Safe Solutions

A little-known hazard

Hexavalent chromium compounds are widely used in metal finishing, wood preservation, leather tanning, corrosion resistance and pigment production, among other uses. In the roofing industry, hexavalent chromium's presence is relatively rare and results most often from welding stainless-steel materials, which can yield inhalable hexavalent chromium.

Various epidemiological studies have reported increased risk of lung cancer among workers exposed to hexavalent chromium. As a result, you should be aware of these hazards and take steps to minimize exposure risks for your employees.

The risks

The general population can be exposed to hexavalent chromium through ambient air inhalation, water ingestion or skin contact with products containing the compound, such as some types of preservative-treated wood.

In addition, stainless steel contains at least 11.5 percent chromium. In roofing applications, stainless steel may be installed as siding panels, expansion joint covers, gutters, copings, counterflashings and, occasionally, roof decks. As a thin-gauge component of a roof system or accessory, stainless steel often is fastened by methods other than welding.

Typically, stainless steel's chromium element poses no risk to those who handle it. However, when stainless steel is arc welded, welders may be exposed to levels of hexavalent chromium as an inhalable fume or vapor.

The Occupational Safety and Health Administration (OSHA) has warned that, in addition to the lung cancer risk, workers exposed to high hexavalent chromium levels may suffer nose, throat and lung irritation, as well as irritation or damage to the eyes or skin. However, OSHA notes that inhaling small amounts of hexavalent chromium, even for long periods, does not cause respiratory irritation in most people. Some workers may develop an allergic reaction to hexavalent chromium and exhibit asthma-like symptoms when exposed.

Regulations and requirements

OSHA sets the permissible exposure limit (PEL) to hexavalent chromium at 5 micrograms per cubic meter of air as an eight-hour time-weighted average. Employers must perform initial air monitoring to calculate the eight-hour time-weighted average exposure by individual or representative samples. Air monitoring may be stopped if worker exposures are below 2.5 micrograms per cubic meter of air as an eight-hour time-weighted average.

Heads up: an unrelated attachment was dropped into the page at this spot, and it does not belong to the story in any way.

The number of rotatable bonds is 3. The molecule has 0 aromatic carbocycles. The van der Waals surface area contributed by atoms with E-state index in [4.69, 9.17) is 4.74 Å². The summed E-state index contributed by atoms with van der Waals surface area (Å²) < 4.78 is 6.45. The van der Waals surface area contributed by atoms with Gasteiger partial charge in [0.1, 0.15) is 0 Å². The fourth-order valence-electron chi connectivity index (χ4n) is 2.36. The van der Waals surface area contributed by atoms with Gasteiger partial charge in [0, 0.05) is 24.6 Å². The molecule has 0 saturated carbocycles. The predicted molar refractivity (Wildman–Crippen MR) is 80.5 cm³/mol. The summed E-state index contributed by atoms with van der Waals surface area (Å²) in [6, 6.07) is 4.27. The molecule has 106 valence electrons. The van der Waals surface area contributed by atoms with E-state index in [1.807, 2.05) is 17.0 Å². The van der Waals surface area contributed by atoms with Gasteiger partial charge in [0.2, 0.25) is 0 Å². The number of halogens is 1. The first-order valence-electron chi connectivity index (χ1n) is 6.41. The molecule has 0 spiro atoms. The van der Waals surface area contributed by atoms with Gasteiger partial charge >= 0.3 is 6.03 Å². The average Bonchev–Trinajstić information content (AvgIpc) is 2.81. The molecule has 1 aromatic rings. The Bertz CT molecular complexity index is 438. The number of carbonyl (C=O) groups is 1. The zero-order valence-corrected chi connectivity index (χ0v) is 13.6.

Employers also may use historical or objective data to characterize worker exposures. For example, air-monitoring results from previous projects where workers performed similar tasks with similar materials and equipment could suffice to represent current exposure levels.

If hexavalant chromium levels exceed the PEL, employers must institute engineering and work-practice controls to reduce worker exposures. Respiratory protection must supplement the engineering and work-practice controls to ensure exposures are below the PEL.

OSHA's standard does not authorize job rotation to achieve compliance with the PEL for hexavalent chromium; in other words, you cannot rotate a worker's tasks to ensure he or she moves from one work area where hexavalent chromium levels likely exceed the PEL to a different work area where levels are low or nonexistent to manipulate that individual's time-weighted average calculation.

Also, workers may require personal protective equipment if skin or eye contact with hexavalent chromium is likely.

Rare but risky

Encountering hexavalent chromium in the roofing industry is rare. However, if you are involved with projects requiring welding of stainless-steel materials, you should be aware of OSHA's hexavalent chromium standard and train your employees about the element's risks and remedies.

Harry Dietz is NRCA's director of risk management.



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